Skip to main content
Discounted
Living with Complexity

Living with Complexity

Previous price: $25.95 Current price: $20.95
Publication Date: February 12th, 2016
Publisher:
The MIT Press
ISBN:
9780262528948
Pages:
308
The MIT Press Bookstore
2 on hand, as of Feb 23 6:03pm
(STS)
On Our Shelves Now

Description

Why we don't really want simplicity, and how we can learn to live with complexity.

If only today's technology were simpler! It's the universal lament, but it's wrong. In this provocative and informative book, Don Norman writes that the complexity of our technology must mirror the complexity and richness of our lives. It's not complexity that's the problem, it's bad design. Bad design complicates things unnecessarily and confuses us. Good design can tame complexity.

Norman gives us a crash course in the virtues of complexity. Designers have to produce things that tame complexity. But we too have to do our part: we have to take the time to learn the structure and practice the skills. This is how we mastered reading and writing, driving a car, and playing sports, and this is how we can master our complex tools.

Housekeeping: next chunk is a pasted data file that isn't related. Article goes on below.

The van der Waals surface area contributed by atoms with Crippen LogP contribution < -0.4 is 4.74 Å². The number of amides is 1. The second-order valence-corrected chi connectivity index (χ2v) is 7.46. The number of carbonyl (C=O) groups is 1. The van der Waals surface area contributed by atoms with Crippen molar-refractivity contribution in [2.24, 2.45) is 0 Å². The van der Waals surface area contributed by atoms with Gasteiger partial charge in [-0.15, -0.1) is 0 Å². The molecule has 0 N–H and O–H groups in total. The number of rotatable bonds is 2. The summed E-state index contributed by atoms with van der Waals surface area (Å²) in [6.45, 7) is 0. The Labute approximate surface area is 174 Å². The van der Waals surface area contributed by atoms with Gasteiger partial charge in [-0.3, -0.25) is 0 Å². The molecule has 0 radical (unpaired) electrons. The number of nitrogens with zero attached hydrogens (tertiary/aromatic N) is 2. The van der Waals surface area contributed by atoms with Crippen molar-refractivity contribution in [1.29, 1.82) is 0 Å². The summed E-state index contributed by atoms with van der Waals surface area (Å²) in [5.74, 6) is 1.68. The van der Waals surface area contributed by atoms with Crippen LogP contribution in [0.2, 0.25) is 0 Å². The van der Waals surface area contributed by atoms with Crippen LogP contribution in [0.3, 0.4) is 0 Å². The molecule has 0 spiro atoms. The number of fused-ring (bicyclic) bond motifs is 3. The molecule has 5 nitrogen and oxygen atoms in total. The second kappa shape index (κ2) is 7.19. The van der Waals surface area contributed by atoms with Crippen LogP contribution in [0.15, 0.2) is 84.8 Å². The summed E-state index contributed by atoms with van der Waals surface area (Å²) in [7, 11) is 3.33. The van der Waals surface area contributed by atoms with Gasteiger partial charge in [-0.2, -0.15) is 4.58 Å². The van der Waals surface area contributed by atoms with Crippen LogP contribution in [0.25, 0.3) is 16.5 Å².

Complexity is good. Simplicity is misleading. The good life is complex, rich, and rewarding—but only if it is understandable, sensible, and meaningful.

About the Author

Business Week has named Don Norman one of the world's most influential designers. He has been both a professor and an executive: he was Vice President of Advanced Technology at Apple; his company, the Nielsen Norman Group, helps companies produce human-centered products and services; and he has been on the faculty at Harvard, the University of California, San Diego, Northwestern University, and KAIST, in South Korea. He is the author of many books, including The Design of Everyday Things, The Invisible Computer (MIT Press), Emotional Design, and The Design of Future Things.

Praise for Living with Complexity

As the world grows beyond the understanding of any one Renaissance man or woman, Donald Norman's missive is well timed. Every product designer is an interaction designer whether they want to be or not.—Robert Blinn, Core77

... you will like Norman's calm voice, keen observations and sage counsel about what could be done. Read his book.

Geoffrey K. Pullum, Times Higher Education